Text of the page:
Lender Risks of False Claims Act Liability After Sup. Court's Escobar Ruling Upholding Implied Certification Doctrine

Defending Implied Certification Theory of FCA Claims in Litigation, Combating Statistical Sampling and Extrapolation Used to Prove Liability

Recording of a 90-minute CLE webinar with Q&A


Conducted on Tuesday, July 12, 2016

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Program Materials

This CLE webinar will provide guidance to banking and financial services litigators on the implied certification theory of False Claims Act (FCA) liability against lenders, and the impact of the Supreme Court’s recent ruling in Universal Health Servs. v. U.S., ex rel. Escobar recognizing the theory. The program will also discuss Escobar’s holding strengthening the materiality element of FCA claims, as well as the use of statistical sampling and extrapolation in FCA litigation to expand FCA liability.

Description

The “implied certification” theory of FCA liability has been utilized by the DOJ in high profile lawsuits and settlements against lenders alleging that the lenders failed to comply with FHA rules and regulations governing FHA-insured home loans. On June 16, the U.S. Supreme Court affirmed the validity of the implied certification theory of knowingly fraudulent representations, and also rejecting the rubric that several courts had adopted, which distinguished between implied certifications as to “conditions of participation” and “conditions of payment.” While the Court did recognize the potential viability of “implied certification” FCA claims, it simultaneously limited the likely impact of that holding by significantly strengthening the materiality requirement of FCA claims.

The risk for lenders of implied certification claims is complicated by another trend in FCA litigation—attempts to use statistical sampling and extrapolation by the government (or private relators) to prove regulatory violations. Statistical sampling is being challenged by Quicken Loans in its dispute with DOJ and HUD over the agencies’ findings of minor violations in specific loans, and extrapolating those findings across their entire loan portfolio.

The U.S. Court of Appeals for the Fourth Circuit has recently permitted an interlocutory appeal concerning the viability of statistical extrapolation in FCA cases, in Michaels v. Agape Senior Community. The Supreme Court’s announcement in Escobar of a more robust materiality analysis has important implications for the use of statistical sampling to establish liability, regardless of how Michaels comes out.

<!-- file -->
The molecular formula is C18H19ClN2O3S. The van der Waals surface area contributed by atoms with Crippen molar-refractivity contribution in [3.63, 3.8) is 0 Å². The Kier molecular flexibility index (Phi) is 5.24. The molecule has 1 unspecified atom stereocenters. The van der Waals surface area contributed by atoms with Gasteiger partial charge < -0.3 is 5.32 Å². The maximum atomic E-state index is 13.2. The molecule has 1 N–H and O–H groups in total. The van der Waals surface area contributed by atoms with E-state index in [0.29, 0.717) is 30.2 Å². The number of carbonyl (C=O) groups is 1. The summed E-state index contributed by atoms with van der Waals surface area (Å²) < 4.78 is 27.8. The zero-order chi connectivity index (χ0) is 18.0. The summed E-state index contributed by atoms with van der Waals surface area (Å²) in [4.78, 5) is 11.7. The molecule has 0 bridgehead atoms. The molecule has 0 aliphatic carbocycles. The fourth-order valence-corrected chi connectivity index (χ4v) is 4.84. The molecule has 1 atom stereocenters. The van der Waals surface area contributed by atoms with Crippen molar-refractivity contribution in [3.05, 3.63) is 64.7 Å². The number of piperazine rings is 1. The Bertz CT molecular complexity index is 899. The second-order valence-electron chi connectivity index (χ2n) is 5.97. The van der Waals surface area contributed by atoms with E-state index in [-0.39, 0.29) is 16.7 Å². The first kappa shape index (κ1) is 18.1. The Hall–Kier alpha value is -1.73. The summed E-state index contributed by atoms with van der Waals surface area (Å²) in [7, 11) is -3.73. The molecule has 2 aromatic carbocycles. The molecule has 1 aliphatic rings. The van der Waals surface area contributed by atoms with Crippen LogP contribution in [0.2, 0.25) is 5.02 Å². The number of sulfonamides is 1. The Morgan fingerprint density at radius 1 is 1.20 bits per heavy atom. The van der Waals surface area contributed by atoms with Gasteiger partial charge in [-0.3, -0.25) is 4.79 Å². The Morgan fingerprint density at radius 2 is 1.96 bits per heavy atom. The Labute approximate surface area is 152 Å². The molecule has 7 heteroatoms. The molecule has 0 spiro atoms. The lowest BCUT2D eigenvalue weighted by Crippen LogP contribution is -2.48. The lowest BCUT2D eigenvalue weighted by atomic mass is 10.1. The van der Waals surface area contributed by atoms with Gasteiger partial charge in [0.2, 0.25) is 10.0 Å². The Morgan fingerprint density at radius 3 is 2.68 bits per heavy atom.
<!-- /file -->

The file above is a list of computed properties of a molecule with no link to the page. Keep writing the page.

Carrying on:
Listen as our authoritative panel of financial services law practitioners discusses trends in FCA litigation against lenders regarding the use of the implied certification theory and statistical sampling to expand FCA liability, as well as the strengthened materiality standard. The panel will discuss the impact of the Supreme Court’s Escobar ruling upholding implied certification and the Fourth Circuit’s Michaels appeal regarding statistical sampling. The panel will also address the Second Circuit’s recent decision in Bishop v. Wells Fargo & Co., concerning the scope of FCA liability arising from broadly worded certifications, both express and implied.

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Outline

  1. Implied certification doctrine
    1. Trends in the use of the doctrine
    2. Court treatment—circuit split
    3. U.S. Supreme Court’s ruling in Universal Health Services v. Escobar
  2. Use of statistical sampling and extrapolation in FCA litigation against lenders
    1. Recent DOJ and HUD litigation
    2. Arguments against statistical sampling
    3. Fourth Circuit appeal in Michaels v. Agape Senior Community Inc.
    4. Potential impact of Escobar on statistical sampling
  3. Escobar’s strengthened materiality inquiry
  4. Best practices in defending FCA litigation against FHA lenders

Benefits

The panel will review these and other key issues:

  • How will the Supreme Court’s Escobar ruling impact FCA litigation against lenders regarding the use of the implied certification theory of liability?
  • How will the Supreme Court’s Escobar ruling impact FCA litigation against lenders based on an express certification theory?
  • How are the courts treating statistical sampling and extrapolation in FCA cases?
  • How have the DOJ and HUD utilize statistical sampling and extrapolation to assess lender compliance with the HUD-administered FHA-lending regulations?

Faculty

Michael Y. Kieval
Michael Y. Kieval

Member
Weiner Brodsky Kider

Mr. Kieval represents companies in the financial services and mortgage industries nationwide in state and federal...  |  Read More

Jason W. McElroy
Jason W. McElroy

Member
Weiner Brodsky Kider

Mr. McElroy represents companies in the financial services and housing industries in state and federal...  |  Read More

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